Smart mobility in tomorrow’s smart cities
Smart mobility is a general term for new technologies that are transforming city travel. These include new forms of transport like autonomous vehicles, systems that facilitate easier ordering and sharing of transport, physical infrastructure like Internet of Things (IoT) sensors and smart traffic signals, and big data systems that help analyze and optimize mobility flows.
In this page you will learn:
- What Is smart mobility?
- What are the benefits of smart mobility?
- How does smart mobility connect to a smart city?
- The elements of smart mobility solutions
- What does smart mobility look like in the real world?
Smart mobility is the integration of different modes of transportation and infrastructure to make traveling safer, cleaner, and more efficient. It can also reduce the use of gasoline-powered vehicles. Smart mobility uses the Internet of Things (IoT) to facilitate communication between modes of transportation and user interfaces, via a wireless network.
Smart mobility encompasses many elements, including traffic-reducing measures like ride sharing and bike sharing; wireless communications, real-time data analytics and machine learning used in autonomous vehicles; and physical infrastructure like parking spaces and traffic signals. Cities use sensors, data platforms, and software to manage their transport infrastructure and services as a single, coordinated system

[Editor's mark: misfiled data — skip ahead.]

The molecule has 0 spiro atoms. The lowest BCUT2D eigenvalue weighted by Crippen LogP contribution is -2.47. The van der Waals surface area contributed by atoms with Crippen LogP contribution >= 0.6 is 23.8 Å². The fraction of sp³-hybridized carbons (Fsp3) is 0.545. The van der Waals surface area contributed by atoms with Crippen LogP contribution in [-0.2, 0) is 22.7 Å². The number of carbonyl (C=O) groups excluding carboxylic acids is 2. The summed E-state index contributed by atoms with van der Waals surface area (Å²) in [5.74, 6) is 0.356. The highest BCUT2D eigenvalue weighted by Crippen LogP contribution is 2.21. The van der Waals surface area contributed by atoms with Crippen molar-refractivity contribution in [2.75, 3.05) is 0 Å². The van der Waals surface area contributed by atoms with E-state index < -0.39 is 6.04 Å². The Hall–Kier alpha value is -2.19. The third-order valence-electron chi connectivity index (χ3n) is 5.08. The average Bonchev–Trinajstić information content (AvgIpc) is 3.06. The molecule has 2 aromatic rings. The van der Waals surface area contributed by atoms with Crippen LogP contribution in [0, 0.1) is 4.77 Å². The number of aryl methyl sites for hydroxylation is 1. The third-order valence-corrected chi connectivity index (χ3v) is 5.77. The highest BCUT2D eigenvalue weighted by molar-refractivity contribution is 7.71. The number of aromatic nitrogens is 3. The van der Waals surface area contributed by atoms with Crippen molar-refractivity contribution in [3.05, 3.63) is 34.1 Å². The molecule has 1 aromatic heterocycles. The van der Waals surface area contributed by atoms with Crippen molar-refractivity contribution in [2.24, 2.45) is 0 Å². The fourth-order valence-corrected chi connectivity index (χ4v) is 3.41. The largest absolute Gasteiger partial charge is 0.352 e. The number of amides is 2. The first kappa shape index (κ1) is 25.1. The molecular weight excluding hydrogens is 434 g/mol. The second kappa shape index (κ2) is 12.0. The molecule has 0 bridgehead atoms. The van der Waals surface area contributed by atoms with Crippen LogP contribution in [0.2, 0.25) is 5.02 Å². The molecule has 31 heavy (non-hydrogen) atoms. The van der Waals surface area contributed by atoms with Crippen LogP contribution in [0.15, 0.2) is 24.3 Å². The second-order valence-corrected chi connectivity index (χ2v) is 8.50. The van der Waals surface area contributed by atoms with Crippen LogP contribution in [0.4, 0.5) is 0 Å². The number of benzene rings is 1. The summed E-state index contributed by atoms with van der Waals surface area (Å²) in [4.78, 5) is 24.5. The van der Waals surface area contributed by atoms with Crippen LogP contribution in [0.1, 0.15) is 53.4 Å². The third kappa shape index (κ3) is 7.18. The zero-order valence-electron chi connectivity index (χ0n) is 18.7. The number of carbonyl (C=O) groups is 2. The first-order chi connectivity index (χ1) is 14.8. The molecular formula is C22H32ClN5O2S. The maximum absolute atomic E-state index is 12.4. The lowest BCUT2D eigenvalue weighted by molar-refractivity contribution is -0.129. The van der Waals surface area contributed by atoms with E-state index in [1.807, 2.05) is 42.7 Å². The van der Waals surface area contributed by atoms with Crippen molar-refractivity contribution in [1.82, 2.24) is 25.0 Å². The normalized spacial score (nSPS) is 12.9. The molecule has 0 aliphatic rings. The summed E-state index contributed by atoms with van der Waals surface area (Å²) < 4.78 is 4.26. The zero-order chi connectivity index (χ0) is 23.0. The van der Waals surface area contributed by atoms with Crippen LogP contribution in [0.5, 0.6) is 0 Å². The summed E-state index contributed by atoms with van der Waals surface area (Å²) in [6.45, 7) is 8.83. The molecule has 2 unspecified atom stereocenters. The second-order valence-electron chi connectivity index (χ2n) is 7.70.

Smart mobility lets users choose transportation options to minimize commuting time, limit the effects of congestion, and increase safety. The following are examples of how smart mobility optimizes transportation:
- Reduced fatalities: Advanced Driver Assistance Systems (ADAS) warn drivers of potential hazards and provide safety measures. They use warning signals to highlight objects in the driver’s blind spot and can brake automatically in an emergency. Smart cars use Vehicle to Everything (V2X) technology to call an ambulance when a crash occurs. The ambulance can signal to other cars to make way, while traffic lights automatically change to allow the ambulance to pass.
- Decreased traffic congestion: Autonomous vehicles might not decrease the number of cars on the road, but they could reduce congestion in other ways. For example, platooning, or coordinating the speed of vehicles, can limit the effects of human error like stop-and-start driving. If all vehicles communicate and travel consistently, this could eliminate “phantom traffic”, the cumulative effect of drivers waiting for each other to move before accelerating. Additionally, congestion pricing uses real-time traffic data to impose a pricing structure at peak traffic times, prioritizing high-occupancy vehicles.